Shore-educated and uncommonly intelligent, Gordon Barton was one of the most extraordinary business people Australia has produced. A prominent and provocative commentator with an entirely new vision for Australia, he founded the Australia Party, bankrolled radical newspapers including Nation Review, and built a vast commercial empire with interests in transport, insurance, hotels, casinos, and book publishing. A man of contradictions, he thumbed his nose at the establishment, created, with Peter Abeles, a hugely profitable cartel in one industry, while taking on the Menzies government to destroy another.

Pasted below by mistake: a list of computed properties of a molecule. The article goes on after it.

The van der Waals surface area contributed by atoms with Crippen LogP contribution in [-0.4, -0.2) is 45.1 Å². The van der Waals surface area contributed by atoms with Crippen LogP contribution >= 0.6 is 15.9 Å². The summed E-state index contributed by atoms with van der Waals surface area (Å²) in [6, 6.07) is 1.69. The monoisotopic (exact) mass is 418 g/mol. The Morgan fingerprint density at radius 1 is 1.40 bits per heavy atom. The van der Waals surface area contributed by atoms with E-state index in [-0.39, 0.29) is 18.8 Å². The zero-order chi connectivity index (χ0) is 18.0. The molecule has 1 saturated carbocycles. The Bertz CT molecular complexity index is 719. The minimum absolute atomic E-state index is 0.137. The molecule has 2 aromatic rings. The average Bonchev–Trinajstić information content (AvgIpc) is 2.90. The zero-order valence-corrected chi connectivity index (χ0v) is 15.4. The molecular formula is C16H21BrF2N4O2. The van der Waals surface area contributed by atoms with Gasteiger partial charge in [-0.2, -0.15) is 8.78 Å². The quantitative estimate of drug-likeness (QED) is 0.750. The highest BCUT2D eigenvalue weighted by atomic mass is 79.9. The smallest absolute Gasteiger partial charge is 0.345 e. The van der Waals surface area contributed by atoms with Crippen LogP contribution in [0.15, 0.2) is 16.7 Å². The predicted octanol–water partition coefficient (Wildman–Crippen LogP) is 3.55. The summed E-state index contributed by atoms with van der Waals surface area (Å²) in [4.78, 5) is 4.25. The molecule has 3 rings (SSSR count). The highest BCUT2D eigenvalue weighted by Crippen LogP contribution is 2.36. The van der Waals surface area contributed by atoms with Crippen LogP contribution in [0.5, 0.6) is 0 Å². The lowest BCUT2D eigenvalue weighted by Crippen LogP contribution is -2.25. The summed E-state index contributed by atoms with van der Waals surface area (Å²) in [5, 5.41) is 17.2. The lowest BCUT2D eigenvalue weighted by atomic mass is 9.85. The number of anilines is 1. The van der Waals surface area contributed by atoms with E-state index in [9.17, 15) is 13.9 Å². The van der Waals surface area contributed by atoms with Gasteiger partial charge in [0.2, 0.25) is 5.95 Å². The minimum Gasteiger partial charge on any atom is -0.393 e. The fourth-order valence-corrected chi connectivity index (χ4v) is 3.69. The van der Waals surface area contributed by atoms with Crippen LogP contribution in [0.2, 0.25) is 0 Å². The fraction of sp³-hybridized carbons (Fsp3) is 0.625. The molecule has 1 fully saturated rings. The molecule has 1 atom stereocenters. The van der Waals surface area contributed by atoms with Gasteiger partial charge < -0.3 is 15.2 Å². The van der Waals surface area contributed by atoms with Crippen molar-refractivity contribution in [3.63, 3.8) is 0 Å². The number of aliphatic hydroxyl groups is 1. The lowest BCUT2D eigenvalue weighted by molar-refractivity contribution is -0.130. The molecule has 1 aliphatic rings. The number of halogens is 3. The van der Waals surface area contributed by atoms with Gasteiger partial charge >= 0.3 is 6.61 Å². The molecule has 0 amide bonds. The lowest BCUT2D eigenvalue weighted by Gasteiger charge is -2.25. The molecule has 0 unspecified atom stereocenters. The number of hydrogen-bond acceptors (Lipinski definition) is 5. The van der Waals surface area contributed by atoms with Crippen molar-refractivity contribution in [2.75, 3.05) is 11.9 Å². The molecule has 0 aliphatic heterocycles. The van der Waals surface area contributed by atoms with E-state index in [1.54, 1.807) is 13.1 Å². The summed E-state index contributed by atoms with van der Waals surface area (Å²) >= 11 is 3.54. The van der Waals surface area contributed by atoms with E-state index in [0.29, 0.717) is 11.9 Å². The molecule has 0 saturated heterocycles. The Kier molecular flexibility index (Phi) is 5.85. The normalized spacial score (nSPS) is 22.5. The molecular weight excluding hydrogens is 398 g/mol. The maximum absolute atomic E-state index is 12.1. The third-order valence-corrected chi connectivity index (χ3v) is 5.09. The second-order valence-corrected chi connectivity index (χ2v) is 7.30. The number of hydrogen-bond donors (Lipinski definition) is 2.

Described as the Great Gatsby of his time, Barton captivated women, was abhorred by Prime Minister Menzies & Holt, but regularly advised both Whitlam and Thatcher. At the height of his business success, he generated countless headlines, but died a recluse in Italy having lost the European and Australian transport empires he worked so hard to create.
To know Gordon Barton is to understand a unique period in Australia’s social and political history. Combining deep research with rich personal insight, Sam Everingham brings to life through images and anecdotes one of Australia’s most dynamic and eccentric characters.